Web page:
Proposition 11: Re-Learning Involves Two Mechanisms

When you begin integrating new, more refined ideas and concepts into your skill-sets, you do so in two ways: substitution and integration. When you try to learn by substituting new ideas into your conception of the world, there is always the possibility that you will revert to an earlier level of understanding. My approach to learning that promotes learning by substitution reduces the likelihood that the material offered really will be assimilated into the person’s world-view, thereby making a difference in his behavior. Learning that evolves through the integration of new ideas and feelings tends to become a highly stable element of a person’s behavior.

Proposition 12: Each Individual Has Preferred Ways of Learning

You have a preferred way of learning. By habit and routine, you have developed your own distinct way of approaching every learning situation. You have your own set of standard assumptions and views about what learning is, and about how you learn. Just as individuals have dominant personality styles (e.g., introvert or extrovert), they have preferred learning modes. Generally, these learning preferences emphasize one or more of the stages of the learning cycle we described earlier. Thus, some individuals, when learning, emphasize action. Others prefer observation. Still others concentrate on conceptualization or experimentation. It’s possible that you, yourself, have a balanced learning style, taking each stage of the learning cycle in turn. But, if you do, you are an exception. Most of us favor one or two of the four stages.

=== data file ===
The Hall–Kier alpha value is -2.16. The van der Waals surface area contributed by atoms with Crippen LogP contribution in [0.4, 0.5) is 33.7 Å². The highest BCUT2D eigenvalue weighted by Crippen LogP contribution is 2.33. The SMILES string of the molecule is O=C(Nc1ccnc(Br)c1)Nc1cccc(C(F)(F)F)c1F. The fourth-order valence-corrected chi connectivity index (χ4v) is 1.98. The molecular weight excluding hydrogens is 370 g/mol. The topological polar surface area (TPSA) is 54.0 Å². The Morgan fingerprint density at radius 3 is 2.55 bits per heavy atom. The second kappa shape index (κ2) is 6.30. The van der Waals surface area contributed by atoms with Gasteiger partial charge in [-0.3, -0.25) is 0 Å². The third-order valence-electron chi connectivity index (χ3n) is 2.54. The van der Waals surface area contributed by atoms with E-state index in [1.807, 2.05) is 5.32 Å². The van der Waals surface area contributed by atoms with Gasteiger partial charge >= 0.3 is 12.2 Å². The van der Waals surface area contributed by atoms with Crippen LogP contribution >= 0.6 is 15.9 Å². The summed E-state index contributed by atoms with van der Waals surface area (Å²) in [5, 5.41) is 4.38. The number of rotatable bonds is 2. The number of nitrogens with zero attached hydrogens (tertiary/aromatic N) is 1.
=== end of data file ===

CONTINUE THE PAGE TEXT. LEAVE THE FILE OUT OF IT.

Proposition 13: All Learners Have Weaknesses

Most of us, of course, are less than perfect in pursuing one or more of the four basic learning activities. Some of us have minds that excel at pulling disparate facts together into a coherent theory, yet are incapable of, or uninterested in, deducing hypotheses from this theory. Others are logical geniuses, but find it constitutionally impossible to surrender themselves to their own experiences, and so on. As a result of our hereditary equipment, our particular developmental history, and the demands of our current environment, we all develop learning weaknesses. Our reaction to the learning situations in which we find ourselves is consequently influenced by these gaps. Each of us enters every learning situation with already developed preferences and styles. Learning grounded on an incomplete preference pattern is likely to be less than successful.

Proposition 14: The Environment Significantly Affects Your Learning

While the motivation to learn is intrinsic, the effectiveness of your learning efforts is greatly affected by the environment in which you find yourself. Thus, one of your primary responsibilities, when trying to learn, is to create for yourself a stimulating learning environment.